by Liane Angerman, Associate Editor

    The Swarm Concept

    Imagine the life! You wake up in a penthouse suite, a downtown vista spreads wide before you. As the city below yawns and wakes, you sip your coffee quietly, reading the morning paper. You glance at your watch; in two minutes you are expected at the office. Calmly, you fold the paper, pick up your coffee mug, and carry it with you to the elevator.

    Fifteen floors below you, the doors spread wide; just like that you are at your corporate office! Your entire suite of corporate, residential, and commercial, plus access to global transportation are all contained in one building!

    This is the SWARM life.

    SWARM is the award-winning design by the team at Riddell Kurczaba Architecture Engineering Interior Design Ltd., located in Calgary and Edmonton, AB. Together with a team of enthusiasts, lead architect, Brook Melchin, designed this state-of-the-art and arguably “futuristic” center with a matter-of-fact sensibility and reams of creativity, while James Kurczaba, communications designer and marketing strategist, teamed with Trevor Ramage, communications designer/front-end developer, to formulate the visual media and marketing content.
    Together, they used the latest technology to prepare a presentation that won the 2013 Distribution/Fulfillment Center Design of the Future from NAIOP (Commercial Real Estate Development Association), with the criteria to “submit concept plans for utilization trends, sustainability elements, and new building technologies of a distribution/fulfillment center to be opened in 2020.”

    In a private presentation for The OGM, Melchin introduced the SWARM concept. What initially seems to be a far-out concept, somehow manages to create some very impressive and

    equally practical notions about this single urban complex, functioning in multiplicity—it serves as an all-encompassing residence, commercial center, corporate space, and a distribution and transportation hub sharing the same street address.

    Paradoxically, the inspiration for this futuristic structure was derived from the practical seeds of the past. Melchin explains how so many large urban centers throughout North America have become “urban wastelands” with notions that “urban sprawl” will bring opportunity and advancement. Many North American cities today, particularly larger centers, have rail transportation systems already in place, which are widely underutilized and highly beneficial to this concept of rejuvenation and maximization of city centers.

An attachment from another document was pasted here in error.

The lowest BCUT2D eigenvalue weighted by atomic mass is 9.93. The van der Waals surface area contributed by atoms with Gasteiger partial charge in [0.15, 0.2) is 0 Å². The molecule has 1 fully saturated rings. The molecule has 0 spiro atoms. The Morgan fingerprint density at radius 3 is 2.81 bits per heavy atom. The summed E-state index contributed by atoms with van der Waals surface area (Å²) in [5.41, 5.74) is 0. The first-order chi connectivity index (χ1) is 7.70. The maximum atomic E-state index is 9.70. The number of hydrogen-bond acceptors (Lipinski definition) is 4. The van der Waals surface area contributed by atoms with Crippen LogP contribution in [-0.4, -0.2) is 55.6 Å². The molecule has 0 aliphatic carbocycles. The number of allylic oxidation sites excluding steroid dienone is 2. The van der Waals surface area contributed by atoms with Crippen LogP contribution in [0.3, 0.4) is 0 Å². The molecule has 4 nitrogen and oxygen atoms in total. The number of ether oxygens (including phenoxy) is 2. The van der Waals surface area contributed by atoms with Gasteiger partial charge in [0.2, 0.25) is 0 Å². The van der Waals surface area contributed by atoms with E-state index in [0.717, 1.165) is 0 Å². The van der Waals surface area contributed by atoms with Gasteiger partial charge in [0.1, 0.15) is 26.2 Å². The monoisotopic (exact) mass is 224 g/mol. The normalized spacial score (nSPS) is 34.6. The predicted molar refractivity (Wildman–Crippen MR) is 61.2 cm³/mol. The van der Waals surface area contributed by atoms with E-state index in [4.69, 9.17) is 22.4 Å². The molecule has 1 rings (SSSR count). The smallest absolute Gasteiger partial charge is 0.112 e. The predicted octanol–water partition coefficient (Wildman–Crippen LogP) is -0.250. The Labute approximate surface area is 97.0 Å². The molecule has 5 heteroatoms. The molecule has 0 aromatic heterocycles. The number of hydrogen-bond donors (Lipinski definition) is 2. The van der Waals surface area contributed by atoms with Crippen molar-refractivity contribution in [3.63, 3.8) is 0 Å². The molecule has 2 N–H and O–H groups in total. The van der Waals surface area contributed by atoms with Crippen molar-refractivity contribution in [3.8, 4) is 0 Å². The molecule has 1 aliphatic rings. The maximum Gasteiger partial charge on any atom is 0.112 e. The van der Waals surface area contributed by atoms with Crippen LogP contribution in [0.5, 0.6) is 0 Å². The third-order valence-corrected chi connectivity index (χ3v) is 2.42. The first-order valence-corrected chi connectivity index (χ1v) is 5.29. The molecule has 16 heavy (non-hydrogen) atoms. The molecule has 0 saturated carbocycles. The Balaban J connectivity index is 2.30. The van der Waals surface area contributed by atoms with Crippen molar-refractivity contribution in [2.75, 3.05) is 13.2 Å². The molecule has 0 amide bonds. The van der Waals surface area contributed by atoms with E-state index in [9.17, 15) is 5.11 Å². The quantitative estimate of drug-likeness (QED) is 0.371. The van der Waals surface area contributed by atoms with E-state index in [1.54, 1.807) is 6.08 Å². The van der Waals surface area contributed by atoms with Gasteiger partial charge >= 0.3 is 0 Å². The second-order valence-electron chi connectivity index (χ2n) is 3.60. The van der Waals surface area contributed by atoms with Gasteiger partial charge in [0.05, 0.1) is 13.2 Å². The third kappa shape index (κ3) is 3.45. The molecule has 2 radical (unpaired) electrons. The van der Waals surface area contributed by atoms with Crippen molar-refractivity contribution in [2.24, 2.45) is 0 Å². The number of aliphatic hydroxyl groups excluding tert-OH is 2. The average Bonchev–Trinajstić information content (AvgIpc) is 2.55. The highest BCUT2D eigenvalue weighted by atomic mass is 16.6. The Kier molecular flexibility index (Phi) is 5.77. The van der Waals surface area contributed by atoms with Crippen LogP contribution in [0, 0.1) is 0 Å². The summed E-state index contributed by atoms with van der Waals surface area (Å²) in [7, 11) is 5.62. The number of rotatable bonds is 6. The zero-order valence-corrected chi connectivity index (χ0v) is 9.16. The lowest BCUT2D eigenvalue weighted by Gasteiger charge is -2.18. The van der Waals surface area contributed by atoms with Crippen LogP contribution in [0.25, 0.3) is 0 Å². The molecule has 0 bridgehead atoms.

Here’s how it works:

    The building, located above an existing subterranean rail system, is designed with a center core, equipped with vertical transporters, very similar to those hydraulic urban parking lots where cars are stacked vertically.

    These systems move the world’s most popular cargo container—sea cans—efficiently from beneath the ground to the very top floor of the building within minutes, with access to every floor in-between.

    These same sea cans readily transform into retail displays set out on a commercial market space, or move into a storage platform on demand, or transport goods on the rail lines, or move pretty much anything to a nearby vicinity along the rail line.

    Melchin points out how light rail lines, such as subways and above-ground systems, are typically underused during off-peak times. Often commercial rail lines reside near these systems. Utilization of both can and would become the next best way to reduce carbon footprints, maximize movements of people and goods, centralize business, retail, and housing, all the while rejuvenating existing infrastructure.


    Commercialization today relies highly on the Internet. A large percentage of retail and commercial purchases are made online, with numbers increasing rapidly.

    Consumers quite easily order goods online, but the return process is so much more onerous and complicated. Melchin points out that one of the biggest challenges to ordering goods online is the return process if the product is deemed unsuitable for some reason. While the general population no longer relies on surface mail to deliver correspondence, everyone still continues to rely on ground or air transportation to return the unwanted product back to the seller. A major concern about placing more trucks on the road and more planes in the sky points to the obvious carbon impact this has to the major questions about sustainability as well as the congestion on the travel ways, to time consumption, to lost business, etc.

    SWARM centers are designed to be situated along or above existing rail infrastructure, and help alleviate many, if not all, these issues. Goods can be ordered, delivered, displayed, purchased, and consumed within a 24-hour time period! And, without adding extra trucks to the freeways to meet these demands.

    The commercial market floor is a revolving center of consumer-dictated content. Under the direct influence of streaming trends, reports, demands, and demographics dictated by live Internet, the retail space transforms and delivers exactly what its consumers demand, with the option to replace any and all of its sea-can display cases within minutes, if required and as required.

    This exposure is situating Canadian architects on the map as super-creative trendsetters and high achievers. They are simplifying the notions of a complicated world within these centers, where its improvements yield a less stressful lifestyle and are unrelated to the outside world’s growing distances, increasing challenges, and expanding complexities.

    SWARM is the antithesis of all those obstacles by its very nature, yet, somehow, it surpasses all the requirements by managing to simplify what could be conceived as an “out-of-the-box” notion, but really is all inclusive—in a futuristic sort of way.

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